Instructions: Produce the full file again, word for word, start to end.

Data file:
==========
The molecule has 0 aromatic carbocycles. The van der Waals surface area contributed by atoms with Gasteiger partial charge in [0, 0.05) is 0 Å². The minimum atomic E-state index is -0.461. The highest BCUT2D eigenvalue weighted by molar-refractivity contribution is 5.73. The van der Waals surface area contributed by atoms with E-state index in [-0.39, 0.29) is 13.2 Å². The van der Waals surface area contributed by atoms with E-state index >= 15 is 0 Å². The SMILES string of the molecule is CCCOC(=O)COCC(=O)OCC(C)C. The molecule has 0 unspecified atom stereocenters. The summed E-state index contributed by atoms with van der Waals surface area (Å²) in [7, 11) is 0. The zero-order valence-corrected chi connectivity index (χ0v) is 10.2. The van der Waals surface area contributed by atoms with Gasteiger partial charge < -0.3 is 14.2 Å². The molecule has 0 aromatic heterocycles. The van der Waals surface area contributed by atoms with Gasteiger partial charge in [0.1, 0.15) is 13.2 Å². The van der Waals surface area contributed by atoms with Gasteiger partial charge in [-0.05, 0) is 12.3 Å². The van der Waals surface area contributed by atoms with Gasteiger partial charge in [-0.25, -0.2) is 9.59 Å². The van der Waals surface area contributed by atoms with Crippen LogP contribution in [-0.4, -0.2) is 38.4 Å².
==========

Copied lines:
The molecule has 0 aromatic carbocycles. The van der Waals surface area contributed by atoms with Gasteiger partial charge in [0, 0.05) is 0 Å². The minimum atomic E-state index is -0.461. The highest BCUT2D eigenvalue weighted by molar-refractivity contribution is 5.73. The van der Waals surface area contributed by atoms with E-state index in [-0.39, 0.29) is 13.2 Å². The van der Waals surface area contributed by atoms with E-state index >= 15 is 0 Å². The SMILES string of the molecule is CCCOC(=O)COCC(=O)OCC(C)C. The molecule has 0 unspecified atom stereocenters. The summed E-state index contributed by atoms with van der Waals surface area (Å²) in [7, 11) is 0. The zero-order valence-corrected chi connectivity index (χ0v) is 10.2. The van der Waals surface area contributed by atoms with Gasteiger partial charge < -0.3 is 14.2 Å². The molecule has 0 aromatic heterocycles. The van der Waals surface area contributed by atoms with Gasteiger partial charge in [0.1, 0.15) is 13.2 Å². The van der Waals surface area contributed by atoms with Gasteiger partial charge in [-0.05, 0) is 12.3 Å². The van der Waals surface area contributed by atoms with Gasteiger partial charge in [-0.25, -0.2) is 9.59 Å². The van der Waals surface area contributed by atoms with Crippen LogP contribution in [-0.4, -0.2) is 38.4 Å².